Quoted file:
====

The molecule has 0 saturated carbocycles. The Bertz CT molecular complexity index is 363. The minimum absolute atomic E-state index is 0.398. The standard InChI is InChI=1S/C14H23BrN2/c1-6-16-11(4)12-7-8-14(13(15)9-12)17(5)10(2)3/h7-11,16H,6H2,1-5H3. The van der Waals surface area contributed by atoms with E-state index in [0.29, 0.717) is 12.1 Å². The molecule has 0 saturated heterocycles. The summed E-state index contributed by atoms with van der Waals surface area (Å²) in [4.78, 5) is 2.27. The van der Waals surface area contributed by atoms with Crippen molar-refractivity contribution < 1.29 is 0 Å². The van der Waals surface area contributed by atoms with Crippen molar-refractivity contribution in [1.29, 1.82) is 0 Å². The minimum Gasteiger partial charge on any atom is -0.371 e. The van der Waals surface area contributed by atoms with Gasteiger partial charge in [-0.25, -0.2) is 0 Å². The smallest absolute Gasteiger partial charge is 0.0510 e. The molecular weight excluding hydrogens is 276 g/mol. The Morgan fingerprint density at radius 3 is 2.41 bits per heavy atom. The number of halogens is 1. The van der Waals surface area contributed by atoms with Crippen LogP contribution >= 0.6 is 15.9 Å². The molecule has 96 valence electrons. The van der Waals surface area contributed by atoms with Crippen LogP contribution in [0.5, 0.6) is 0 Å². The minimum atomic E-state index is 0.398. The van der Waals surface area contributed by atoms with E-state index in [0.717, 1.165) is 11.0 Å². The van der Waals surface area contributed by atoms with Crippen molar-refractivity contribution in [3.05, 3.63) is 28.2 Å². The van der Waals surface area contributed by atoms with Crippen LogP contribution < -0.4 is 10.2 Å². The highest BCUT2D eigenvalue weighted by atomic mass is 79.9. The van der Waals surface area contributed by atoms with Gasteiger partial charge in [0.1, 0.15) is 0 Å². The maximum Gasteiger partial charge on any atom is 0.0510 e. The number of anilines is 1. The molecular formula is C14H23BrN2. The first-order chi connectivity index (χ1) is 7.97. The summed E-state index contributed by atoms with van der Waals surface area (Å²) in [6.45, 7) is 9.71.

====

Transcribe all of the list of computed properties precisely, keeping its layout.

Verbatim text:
The molecule has 0 saturated carbocycles. The Bertz CT molecular complexity index is 363. The minimum absolute atomic E-state index is 0.398. The standard InChI is InChI=1S/C14H23BrN2/c1-6-16-11(4)12-7-8-14(13(15)9-12)17(5)10(2)3/h7-11,16H,6H2,1-5H3. The van der Waals surface area contributed by atoms with E-state index in [0.29, 0.717) is 12.1 Å². The molecule has 0 saturated heterocycles. The summed E-state index contributed by atoms with van der Waals surface area (Å²) in [4.78, 5) is 2.27. The van der Waals surface area contributed by atoms with Crippen molar-refractivity contribution < 1.29 is 0 Å². The van der Waals surface area contributed by atoms with Crippen molar-refractivity contribution in [1.29, 1.82) is 0 Å². The minimum Gasteiger partial charge on any atom is -0.371 e. The van der Waals surface area contributed by atoms with Gasteiger partial charge in [-0.25, -0.2) is 0 Å². The smallest absolute Gasteiger partial charge is 0.0510 e. The molecular weight excluding hydrogens is 276 g/mol. The Morgan fingerprint density at radius 3 is 2.41 bits per heavy atom. The number of halogens is 1. The van der Waals surface area contributed by atoms with Crippen LogP contribution >= 0.6 is 15.9 Å². The molecule has 96 valence electrons. The van der Waals surface area contributed by atoms with Crippen LogP contribution in [0.5, 0.6) is 0 Å². The minimum atomic E-state index is 0.398. The van der Waals surface area contributed by atoms with E-state index in [0.717, 1.165) is 11.0 Å². The van der Waals surface area contributed by atoms with Crippen molar-refractivity contribution in [3.05, 3.63) is 28.2 Å². The van der Waals surface area contributed by atoms with Crippen LogP contribution < -0.4 is 10.2 Å². The highest BCUT2D eigenvalue weighted by atomic mass is 79.9. The van der Waals surface area contributed by atoms with Gasteiger partial charge in [0.1, 0.15) is 0 Å². The maximum Gasteiger partial charge on any atom is 0.0510 e. The number of anilines is 1. The molecular formula is C14H23BrN2. The first-order chi connectivity index (χ1) is 7.97. The summed E-state index contributed by atoms with van der Waals surface area (Å²) in [6.45, 7) is 9.71.